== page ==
atan2 at selected points on the unit
circle. The values, in radians, are
shown inside the circle. The diagram
uses the standard mathematical
convention that angles increase
anticlockwise (counterclockwise), and
zero is to the right. Note that the order
of arguments is reversed; the function
atan2(y, x) computes the angle
corresponding to the point (x, y).
The diagram below shows values of
atan2 for points on the unit circle. On
the x-axis is the complex angle of the
points, starting from 0 ( point (1,0) )
and going anticlockwise
(counterclockwise), through points:
•• (0, 1) with complex angle π/2 (in
• (−1, 0) with complex angle π,
• (0, −1) with complex angle 3π/2,
to (1, 0) with complex angle 0 = (2nπ
On this diagram one can clearly see the discontinuity of the atan2 function.
The diagrams below show 3D view of respectively atan2(y, x) and arctan(y/x) over a region of the plane.
Note that for atan2, rays emanating from the origin have constant values, but for atan lines passing through the origin
have constant values. For x > 0, the two diagrams give identical values.
As the function atan2 is a function of two variables, it has two partial derivatives. At points where these derivatives
exist, atan2 is, except for a constant, equal to arctan(y/x). hence:
Informally representing the function atan2 as the angle function (which is only defined up
to a constant) yields the following formula for the total derivative:
While the function atan2 is discontinuous along the negative y-axis, reflecting the fact that angle cannot be
continuously defined, this derivative is continuously defined except at the origin, reflecting the fact that infinitesimal
(and indeed local) changes in angle can be defined everywhere except the origin. Integrating this derivative along a
path gives the total change in angle over the path, and integrating over a closed loop gives the winding number.
In the language of differential geometry, this derivative is a one-form, and it is closed (its derivative is zero) but not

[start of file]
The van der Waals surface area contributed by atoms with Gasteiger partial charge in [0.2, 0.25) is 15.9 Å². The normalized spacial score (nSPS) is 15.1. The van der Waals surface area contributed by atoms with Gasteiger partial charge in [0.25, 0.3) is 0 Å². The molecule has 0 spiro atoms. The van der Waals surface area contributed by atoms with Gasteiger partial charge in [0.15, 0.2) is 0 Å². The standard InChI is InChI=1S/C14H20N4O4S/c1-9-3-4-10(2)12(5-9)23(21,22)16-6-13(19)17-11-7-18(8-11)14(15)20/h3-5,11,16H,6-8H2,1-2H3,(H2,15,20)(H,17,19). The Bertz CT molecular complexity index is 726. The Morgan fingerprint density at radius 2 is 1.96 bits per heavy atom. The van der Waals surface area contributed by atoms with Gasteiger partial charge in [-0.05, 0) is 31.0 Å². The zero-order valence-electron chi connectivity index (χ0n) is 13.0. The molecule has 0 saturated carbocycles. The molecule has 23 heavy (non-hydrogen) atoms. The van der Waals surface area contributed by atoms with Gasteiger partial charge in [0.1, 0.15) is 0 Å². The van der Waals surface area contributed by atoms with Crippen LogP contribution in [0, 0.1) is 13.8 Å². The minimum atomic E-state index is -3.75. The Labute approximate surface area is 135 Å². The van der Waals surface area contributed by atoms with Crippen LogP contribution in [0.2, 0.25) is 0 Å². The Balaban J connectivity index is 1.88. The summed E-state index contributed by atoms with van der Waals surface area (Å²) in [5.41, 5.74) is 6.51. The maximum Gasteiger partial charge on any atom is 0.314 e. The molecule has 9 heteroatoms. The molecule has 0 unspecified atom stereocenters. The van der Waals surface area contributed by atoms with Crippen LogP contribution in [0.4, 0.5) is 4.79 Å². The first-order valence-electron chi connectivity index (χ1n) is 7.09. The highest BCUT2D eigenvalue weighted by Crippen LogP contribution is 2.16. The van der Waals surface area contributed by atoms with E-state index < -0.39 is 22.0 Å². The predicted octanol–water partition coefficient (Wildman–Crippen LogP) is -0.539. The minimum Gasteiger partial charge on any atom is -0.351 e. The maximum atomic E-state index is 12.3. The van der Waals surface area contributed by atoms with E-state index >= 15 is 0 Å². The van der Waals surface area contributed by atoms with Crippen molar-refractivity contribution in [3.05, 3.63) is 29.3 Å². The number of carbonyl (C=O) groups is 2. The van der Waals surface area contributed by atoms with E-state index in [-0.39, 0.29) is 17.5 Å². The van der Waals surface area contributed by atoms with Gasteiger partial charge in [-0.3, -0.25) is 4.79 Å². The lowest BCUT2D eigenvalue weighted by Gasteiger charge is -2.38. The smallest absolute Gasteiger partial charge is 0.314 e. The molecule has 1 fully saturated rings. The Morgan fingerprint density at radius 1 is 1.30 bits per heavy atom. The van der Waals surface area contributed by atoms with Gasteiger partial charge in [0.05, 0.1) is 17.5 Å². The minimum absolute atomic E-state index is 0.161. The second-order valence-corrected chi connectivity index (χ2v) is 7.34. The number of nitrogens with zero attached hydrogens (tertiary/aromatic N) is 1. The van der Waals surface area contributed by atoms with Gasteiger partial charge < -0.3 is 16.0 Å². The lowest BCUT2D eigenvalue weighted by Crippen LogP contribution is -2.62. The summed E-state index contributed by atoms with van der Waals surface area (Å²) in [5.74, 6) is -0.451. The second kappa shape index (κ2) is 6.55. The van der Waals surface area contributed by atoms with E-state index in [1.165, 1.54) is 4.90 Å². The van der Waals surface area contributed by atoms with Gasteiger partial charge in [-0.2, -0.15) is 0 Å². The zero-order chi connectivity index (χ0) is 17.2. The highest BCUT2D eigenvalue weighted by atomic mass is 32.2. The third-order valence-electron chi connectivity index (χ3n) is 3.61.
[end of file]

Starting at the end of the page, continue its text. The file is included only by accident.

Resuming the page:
exact (it is not the derivative of a 0-form, i.e., a function), and in fact it generates the first de Rham cohomology of
the punctured plane. This is the most basic example of such a form, and it is fundamental in differential geometry.
The partial derivatives of atan2 do not contain trigonometric functions, making it particularly useful in many
applications (e.g. embedded systems) where trigonometric functions can be expensive to evaluate.Wikipedia:Please
 The Linux Programmer's Manual (http://linux.die.net/man/3/atan2) says:
"The atan2() function calculates the arc tangent of the two variables y and x. It is similar to calculating the arc
tangent of y / x, except that the signs of both arguments are used to determine the quadrant of the result."
 IA-32 Intel Architecture Software Developer’s Manual. Volume 2A: Instruction Set Reference, A-M, 2004.
 Computation of the external argument by Wolf Jung (http://www.mndynamics.com/indexp.html)
• Java 1.6 SE JavaDoc (http://java.sun.com/javase/6/docs/api/java/lang/Math.html#atan2(double, double))
• atan2 (http://everything2.com/index.pl?node_id=1008481) at Everything2
• PicBasic Pro solution (http://www.picbasic.co.uk/forum/showthread.php?p=70269#post70269) atan2 for a
Other implementations/code for atan2
• Bearing Between Two Points (http://mathforum.org/library/drmath/view/55417.html)
• Arctan and Polar Coordinates (http://mathforum.org/library/drmath/view/54114.html)
• What's 'Arccos'? (http://mathforum.org/library/drmath/view/54172.html)